The latest IPA Bellwether Report, covering the three months to the end of September, describes a sector paralysed by uncertainty.
Budgets have not been revised, in either direction, and the uncertainty over Brexit is to blame, says the report, recording the findings of 700 professionals across the marketing world. It means that marketing spend has increased, to the benefit of the internet in particular, but in many sectors there is stagnation. Overall marketing spend for 2017 will show a slight (0.7%) increase with no growth at all predicted for 2018.
IPA director general Paul Bainsfair says: “What strikes us most from this quarter’s report is the extent to which UK companies – and their marketing budgets – are caught up in wider economic and geo-political uncertainty. The vast majority are in a seeming state of paralysis, reflected in the fact that almost 70% of UK marketers have not revised their budgets one way or another from this quarter to last.”
Spending on the internet, events and PR increased, while spend on market research fell. Spend on the print dominated sectors of direct mail, sales promotion and mainstream media showed no movement at all.
There were reports that internet marketing budgets had been increased at the cost of reduced spending on traditional print media advertising, says the report. There are still perceived advantages in terms of cost and return from digital marketing which is fuelling this development.
However, Bainsfair warns: “Recent evidence has revealed that the most effective way to attract more customers is through increasing market penetration. Furthermore, the most effective approach to achieving this is through using a 60:40 ratio of brand building, mass media, supported by more targeted sales activation media.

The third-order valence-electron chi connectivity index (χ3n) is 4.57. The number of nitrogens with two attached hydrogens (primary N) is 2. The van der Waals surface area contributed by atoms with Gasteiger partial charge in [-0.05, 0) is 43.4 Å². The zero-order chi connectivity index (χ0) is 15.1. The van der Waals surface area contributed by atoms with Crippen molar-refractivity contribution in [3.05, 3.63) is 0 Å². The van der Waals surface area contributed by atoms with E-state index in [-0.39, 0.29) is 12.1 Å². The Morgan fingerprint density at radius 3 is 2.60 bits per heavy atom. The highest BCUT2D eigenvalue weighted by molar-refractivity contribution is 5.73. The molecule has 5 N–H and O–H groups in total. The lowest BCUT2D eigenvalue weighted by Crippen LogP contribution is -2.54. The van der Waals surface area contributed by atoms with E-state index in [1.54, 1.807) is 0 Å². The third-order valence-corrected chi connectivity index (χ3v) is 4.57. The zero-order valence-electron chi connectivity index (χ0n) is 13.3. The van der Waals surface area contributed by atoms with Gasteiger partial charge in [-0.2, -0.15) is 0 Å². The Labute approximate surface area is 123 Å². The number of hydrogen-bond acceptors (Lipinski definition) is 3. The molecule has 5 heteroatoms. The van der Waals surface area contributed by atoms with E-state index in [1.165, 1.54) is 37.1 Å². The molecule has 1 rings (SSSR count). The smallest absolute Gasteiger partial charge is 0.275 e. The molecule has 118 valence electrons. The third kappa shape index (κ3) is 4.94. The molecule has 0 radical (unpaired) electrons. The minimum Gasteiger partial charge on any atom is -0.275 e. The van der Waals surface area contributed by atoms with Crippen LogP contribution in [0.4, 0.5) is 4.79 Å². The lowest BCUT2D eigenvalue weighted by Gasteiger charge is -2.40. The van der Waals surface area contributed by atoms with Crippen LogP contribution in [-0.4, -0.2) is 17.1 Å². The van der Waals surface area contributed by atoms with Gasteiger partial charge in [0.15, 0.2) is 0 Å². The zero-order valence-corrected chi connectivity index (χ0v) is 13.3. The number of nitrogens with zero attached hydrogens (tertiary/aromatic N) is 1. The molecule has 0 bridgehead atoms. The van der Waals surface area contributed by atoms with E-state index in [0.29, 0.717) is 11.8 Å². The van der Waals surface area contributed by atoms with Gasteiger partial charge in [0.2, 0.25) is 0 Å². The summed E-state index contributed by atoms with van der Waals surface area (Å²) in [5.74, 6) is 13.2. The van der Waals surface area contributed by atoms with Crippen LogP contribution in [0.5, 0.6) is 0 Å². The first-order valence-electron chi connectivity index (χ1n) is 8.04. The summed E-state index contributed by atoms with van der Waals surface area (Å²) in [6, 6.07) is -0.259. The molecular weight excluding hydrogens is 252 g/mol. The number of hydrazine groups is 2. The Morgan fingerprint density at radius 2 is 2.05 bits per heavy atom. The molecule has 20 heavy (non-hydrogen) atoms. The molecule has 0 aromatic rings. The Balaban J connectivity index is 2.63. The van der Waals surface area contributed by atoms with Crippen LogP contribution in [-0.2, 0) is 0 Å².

“So while we acknowledge the benefits of internet advertising and welcome the growth in internet advertising budgets, we wouldn’t recommend sole investment in online at the expense of of offline. A careful balance is required.”
The increased spend in digital is heading towards video, social media and targeted email. This is clearly harmful to spending in mainstream media which reported a 0% change in spending for the panel, down from a 9.8% planning to increase spend in the previous quarter. It casts into doubt earlier expectations where a net balance of 11.5% of participants had expected to increase their ad spend in the year as a whole.
Likewise those expecting to increase spend on direct marketing were cancelled out by those anticipating a decrease in this channel. This again casts doubt over expectations that the sector would experience growth this year.
Nevertheless marketing budgets remain substantial and according to Chris Duncan, managing director of the Times Newspapers arm of News UK, there are reasons to remain hopeful. “In the past, periods of economic uncertainty have had a heavy impact on marketing budgets,” he says.
“Despite anxieties around Brexit, currency fluctuations and inflation, it’s encouraging to see that marketing continues to be a key driver of business growth with 89% marketing budgets being held or grown and only 11% being cut. To an extent, this could be seen as recognition in British business that communicating to your customers about the value of the products and services you provide is not a discretionary spend.”
Set against the wider economy there are also positives from the increase in tourism to the UK as the country becomes more affordable to overseas visitors, from the increase in house building and in experiential marketing, set against concerns from the retail and automotive sector. Rising inflation will reduce consumers’ ability to spend and forced them to seek out value, considered another influence in the shift to digital spending because of its immediacy.
Marketers are continuing to focus on digital channels as overall budgets remain stagnant in the face of uncertainty caused by Brexit. The IPA's Bellwether Report calls for a balanced mix when deciding on how to market products and services.
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